In my current job as an assistant to a web developer, I enjoy frequent debates about how best to style PHP code. All arguments that PHP is impossible to style aside, the last few weeks have gotten me thinking a lot about the many different ways PHP offers to perform the most simple of tasks.

Take output, for example. To print a simple string to the client you simply type


If you want to insert a variable into that string there are several options. One debate focused on two of them: concatenation and interpolation.

This came up right at the beginning of my current project, and my new boss told me off for using concatenation, reminding me that although performance is not the be-all and end-all in the work we're doing, every little helps and I should inline variables wherever possible.

I'd slept late the night before and had only downed three mugs of strong, black coffee so far, so I wasn't really paying attention beyond that and I accepted his thoughts at face value.

But now it dawns on me that he was wrong.

When PHP parses the code (which it does on every load since it's an interpreted language), it scans string literals for interpolated variables. There are several syntaces for embedding variables into literals, and PHP has to detect all of them:

So whenever the parser comes across a $-sign or an opening curly brace, it then has to scan for either an ending curly brace, or the most likely end of a variable, and continue.

Not to mention the method is prone to some easily-made user typos and thus could be considered inexplicit and hard to use:

Today I got to reading an old blog entry from Chris Shiflett responding to an entry from Richard Davey, which in turn was an assessment of a rather poor list of PHP tips. What I'm seeing from this entry is that Chris, and indeed the majority of the commenters, prefer interpolation stylistically.

And I'm not surprised. It is, after all, easier to read:

There is no denying that the concatenated version is far harder to read at a glance.

However, as your application gets larger and you start interpolating complex variables from objects and arrays, you will notice a performance hit. Maybe not a huge one at first, but concatenation is faster. With it, PHP will do a quick scan for dollar signs and curly braces, likely find very few and rarely have to scan for variable endings. The string literals are clearly delimited and the variable bounds are explicit. It can't go wrong.

So what's the compromise? Do we err on the side of legibility and maintainability, or of speed and safety?

Is premature optimization still the root of all evil?

The next major issue to come up was that of references. Consider the following example:

Does PHP return a copy of the array, or does it automatically optimize and return a reference to the existing one?

It took me a while to figure this one out as there appears to be little reliable documentation on the subject. I spent time poring through online boilerplate tutorials which recommended the standard loop-condition optimizations, output buffering and data caching. None of them made any reference to function return behaviour, and in fact the implication was that PHP does no optimization on its own.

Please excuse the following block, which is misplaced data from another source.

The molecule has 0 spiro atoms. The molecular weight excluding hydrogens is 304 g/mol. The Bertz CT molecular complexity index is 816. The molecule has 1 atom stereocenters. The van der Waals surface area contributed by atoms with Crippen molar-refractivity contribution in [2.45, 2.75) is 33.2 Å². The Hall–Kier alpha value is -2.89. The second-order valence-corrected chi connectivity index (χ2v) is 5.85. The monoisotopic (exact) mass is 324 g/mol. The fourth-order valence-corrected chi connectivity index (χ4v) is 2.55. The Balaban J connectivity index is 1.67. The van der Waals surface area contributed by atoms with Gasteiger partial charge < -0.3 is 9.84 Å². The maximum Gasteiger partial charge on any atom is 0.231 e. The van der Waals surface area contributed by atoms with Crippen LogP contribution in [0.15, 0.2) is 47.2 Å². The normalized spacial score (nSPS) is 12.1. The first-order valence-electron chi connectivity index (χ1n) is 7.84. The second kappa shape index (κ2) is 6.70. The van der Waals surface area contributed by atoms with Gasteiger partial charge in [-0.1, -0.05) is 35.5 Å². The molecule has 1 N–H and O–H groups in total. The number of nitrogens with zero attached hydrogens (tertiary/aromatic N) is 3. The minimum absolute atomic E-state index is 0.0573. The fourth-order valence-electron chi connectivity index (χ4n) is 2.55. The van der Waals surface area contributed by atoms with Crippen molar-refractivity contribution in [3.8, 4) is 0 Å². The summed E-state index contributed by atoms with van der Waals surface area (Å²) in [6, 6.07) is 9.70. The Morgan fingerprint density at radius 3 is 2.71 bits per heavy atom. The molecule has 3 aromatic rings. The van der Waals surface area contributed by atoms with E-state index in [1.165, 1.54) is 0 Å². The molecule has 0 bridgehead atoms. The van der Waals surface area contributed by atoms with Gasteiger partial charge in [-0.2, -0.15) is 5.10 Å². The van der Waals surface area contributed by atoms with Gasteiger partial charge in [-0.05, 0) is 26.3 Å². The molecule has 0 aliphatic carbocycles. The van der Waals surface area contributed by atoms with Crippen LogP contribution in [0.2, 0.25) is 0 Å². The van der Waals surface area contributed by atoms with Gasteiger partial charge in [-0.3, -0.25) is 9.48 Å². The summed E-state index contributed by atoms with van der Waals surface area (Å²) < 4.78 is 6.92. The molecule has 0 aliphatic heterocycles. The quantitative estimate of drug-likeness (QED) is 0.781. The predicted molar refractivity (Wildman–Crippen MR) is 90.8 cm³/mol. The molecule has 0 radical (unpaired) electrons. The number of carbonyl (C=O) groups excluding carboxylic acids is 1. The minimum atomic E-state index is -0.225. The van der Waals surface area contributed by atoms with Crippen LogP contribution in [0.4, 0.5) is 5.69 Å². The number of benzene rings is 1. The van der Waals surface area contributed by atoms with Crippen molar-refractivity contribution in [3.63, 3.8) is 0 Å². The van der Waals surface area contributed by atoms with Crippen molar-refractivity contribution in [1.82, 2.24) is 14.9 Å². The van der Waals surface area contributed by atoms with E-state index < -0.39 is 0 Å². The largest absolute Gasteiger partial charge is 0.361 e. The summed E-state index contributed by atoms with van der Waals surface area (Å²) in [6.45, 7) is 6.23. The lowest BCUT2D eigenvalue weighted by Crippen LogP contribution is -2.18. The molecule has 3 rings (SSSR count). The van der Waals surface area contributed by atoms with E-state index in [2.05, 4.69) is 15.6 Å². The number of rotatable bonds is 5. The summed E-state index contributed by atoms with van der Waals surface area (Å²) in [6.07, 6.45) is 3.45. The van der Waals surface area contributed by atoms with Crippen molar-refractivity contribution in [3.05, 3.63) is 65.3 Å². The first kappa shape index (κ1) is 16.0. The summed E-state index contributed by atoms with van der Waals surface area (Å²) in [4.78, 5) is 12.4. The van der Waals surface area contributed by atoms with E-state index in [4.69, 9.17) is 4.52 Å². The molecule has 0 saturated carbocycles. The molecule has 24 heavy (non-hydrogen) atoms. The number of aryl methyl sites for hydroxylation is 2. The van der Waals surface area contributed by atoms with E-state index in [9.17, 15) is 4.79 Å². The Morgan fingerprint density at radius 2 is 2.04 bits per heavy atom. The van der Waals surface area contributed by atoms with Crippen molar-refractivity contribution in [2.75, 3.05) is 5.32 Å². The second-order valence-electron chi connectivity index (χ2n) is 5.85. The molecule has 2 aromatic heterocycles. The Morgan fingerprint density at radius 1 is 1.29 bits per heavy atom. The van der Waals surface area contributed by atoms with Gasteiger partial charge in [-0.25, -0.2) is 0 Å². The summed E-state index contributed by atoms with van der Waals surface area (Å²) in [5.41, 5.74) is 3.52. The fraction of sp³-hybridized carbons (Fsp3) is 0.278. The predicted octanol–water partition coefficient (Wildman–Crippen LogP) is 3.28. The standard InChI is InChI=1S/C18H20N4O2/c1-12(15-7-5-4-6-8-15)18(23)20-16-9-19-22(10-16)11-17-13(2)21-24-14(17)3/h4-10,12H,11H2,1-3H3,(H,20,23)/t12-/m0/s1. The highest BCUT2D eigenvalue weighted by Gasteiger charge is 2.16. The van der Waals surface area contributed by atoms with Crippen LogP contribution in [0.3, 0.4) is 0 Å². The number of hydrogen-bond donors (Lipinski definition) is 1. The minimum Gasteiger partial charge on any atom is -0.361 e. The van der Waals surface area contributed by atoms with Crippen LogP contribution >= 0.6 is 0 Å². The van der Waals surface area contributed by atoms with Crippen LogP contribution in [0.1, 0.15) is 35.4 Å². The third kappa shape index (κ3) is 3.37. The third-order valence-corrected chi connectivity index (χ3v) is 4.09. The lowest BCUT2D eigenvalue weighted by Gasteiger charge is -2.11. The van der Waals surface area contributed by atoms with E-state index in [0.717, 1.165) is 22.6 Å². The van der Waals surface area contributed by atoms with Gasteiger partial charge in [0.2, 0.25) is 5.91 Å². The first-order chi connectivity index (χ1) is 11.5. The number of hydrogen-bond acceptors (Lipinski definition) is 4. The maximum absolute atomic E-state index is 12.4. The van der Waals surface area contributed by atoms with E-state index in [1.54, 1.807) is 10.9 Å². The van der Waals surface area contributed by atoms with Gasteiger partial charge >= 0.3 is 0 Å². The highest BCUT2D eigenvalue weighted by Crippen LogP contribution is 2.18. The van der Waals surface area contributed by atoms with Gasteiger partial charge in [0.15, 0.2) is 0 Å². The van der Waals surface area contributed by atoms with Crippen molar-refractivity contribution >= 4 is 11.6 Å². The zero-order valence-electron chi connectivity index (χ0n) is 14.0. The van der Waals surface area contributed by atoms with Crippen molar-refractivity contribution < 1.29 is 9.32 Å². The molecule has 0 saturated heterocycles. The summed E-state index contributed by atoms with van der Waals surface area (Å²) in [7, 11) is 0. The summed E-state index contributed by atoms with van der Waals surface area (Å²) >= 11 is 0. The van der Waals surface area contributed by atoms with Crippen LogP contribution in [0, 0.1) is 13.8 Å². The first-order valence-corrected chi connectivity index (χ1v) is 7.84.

So I began writing explicit reference operators into my code:

Notice the ampersand in the function prototype. PHP would now return an array reference for sure. Having doubtless achieved a significant performance increase at no loss to legibility or maintainability, I was happy and continued for a while with the next issue.

But my boss wasn't so sure. Ever the stalwart of concise code, he proclaimed with certainty that the reference operator was unnecessary and that PHP would automatically notice the complexity of the returned variable and alter it to a reference accordingly. (This was not long after he'd finished instructing me on how to optimize my code with much the same language as found in those tutorials.)

So I was confused again. I had conflicting evidence. On the one hand, to write efficient PHP code one must be sure to optimize one's writing. But on the other, PHP was to automatically optimize by-ref/by-val returns? This didn't seem likely. It also struck me as odd that the language would include an explicit return-reference operator if it were unnecessary.

I went back to my function and took another look. As it turns out, my boss was right.

The engine optimizes it on its own. But the return-by-reference syntax is made available to explicitly force the behaviour if, say, you wished to return a simple variable like an integer that wouldn't usually be optimized to a reference.

So, if the engine is smart enough to do that, why can't it optimize loop conditions? Manually doing this leads to benchmarkable performance increases, as in the following example:

The latter version runs faster, although a sub-millisecond speedup won't be useful unless you're working with large loops or you perform many of them. (Of course, in this case a foreach() structure would be far more appropriate and efficient; it's an arbitrary example.)

I eventually found a very useful article on PHP optimization which, had I read it originally, would have answered all my questions from the get-go.